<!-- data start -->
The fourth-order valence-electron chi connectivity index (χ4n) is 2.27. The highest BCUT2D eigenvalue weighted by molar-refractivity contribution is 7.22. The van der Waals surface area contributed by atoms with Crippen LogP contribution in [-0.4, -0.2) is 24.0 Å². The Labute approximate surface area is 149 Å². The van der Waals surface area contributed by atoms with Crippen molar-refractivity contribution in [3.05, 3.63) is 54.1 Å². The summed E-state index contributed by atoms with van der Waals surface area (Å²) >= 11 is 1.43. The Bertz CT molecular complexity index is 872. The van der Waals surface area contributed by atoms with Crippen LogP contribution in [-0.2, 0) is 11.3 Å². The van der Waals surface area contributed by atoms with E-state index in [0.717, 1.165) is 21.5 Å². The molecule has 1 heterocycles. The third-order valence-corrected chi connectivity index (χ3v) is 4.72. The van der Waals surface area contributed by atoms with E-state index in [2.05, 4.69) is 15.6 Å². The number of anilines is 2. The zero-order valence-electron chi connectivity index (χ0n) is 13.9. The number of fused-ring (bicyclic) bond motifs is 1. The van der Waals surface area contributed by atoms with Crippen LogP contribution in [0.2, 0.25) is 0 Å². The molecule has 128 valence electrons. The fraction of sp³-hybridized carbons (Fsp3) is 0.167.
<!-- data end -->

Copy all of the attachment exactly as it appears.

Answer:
The fourth-order valence-electron chi connectivity index (χ4n) is 2.27. The highest BCUT2D eigenvalue weighted by molar-refractivity contribution is 7.22. The van der Waals surface area contributed by atoms with Crippen LogP contribution in [-0.4, -0.2) is 24.0 Å². The Labute approximate surface area is 149 Å². The van der Waals surface area contributed by atoms with Crippen molar-refractivity contribution in [3.05, 3.63) is 54.1 Å². The summed E-state index contributed by atoms with van der Waals surface area (Å²) >= 11 is 1.43. The Bertz CT molecular complexity index is 872. The van der Waals surface area contributed by atoms with Crippen LogP contribution in [-0.2, 0) is 11.3 Å². The van der Waals surface area contributed by atoms with E-state index in [0.717, 1.165) is 21.5 Å². The molecule has 1 heterocycles. The third-order valence-corrected chi connectivity index (χ3v) is 4.72. The van der Waals surface area contributed by atoms with E-state index in [2.05, 4.69) is 15.6 Å². The number of anilines is 2. The zero-order valence-electron chi connectivity index (χ0n) is 13.9. The number of fused-ring (bicyclic) bond motifs is 1. The van der Waals surface area contributed by atoms with Crippen LogP contribution in [0.2, 0.25) is 0 Å². The molecule has 128 valence electrons. The fraction of sp³-hybridized carbons (Fsp3) is 0.167.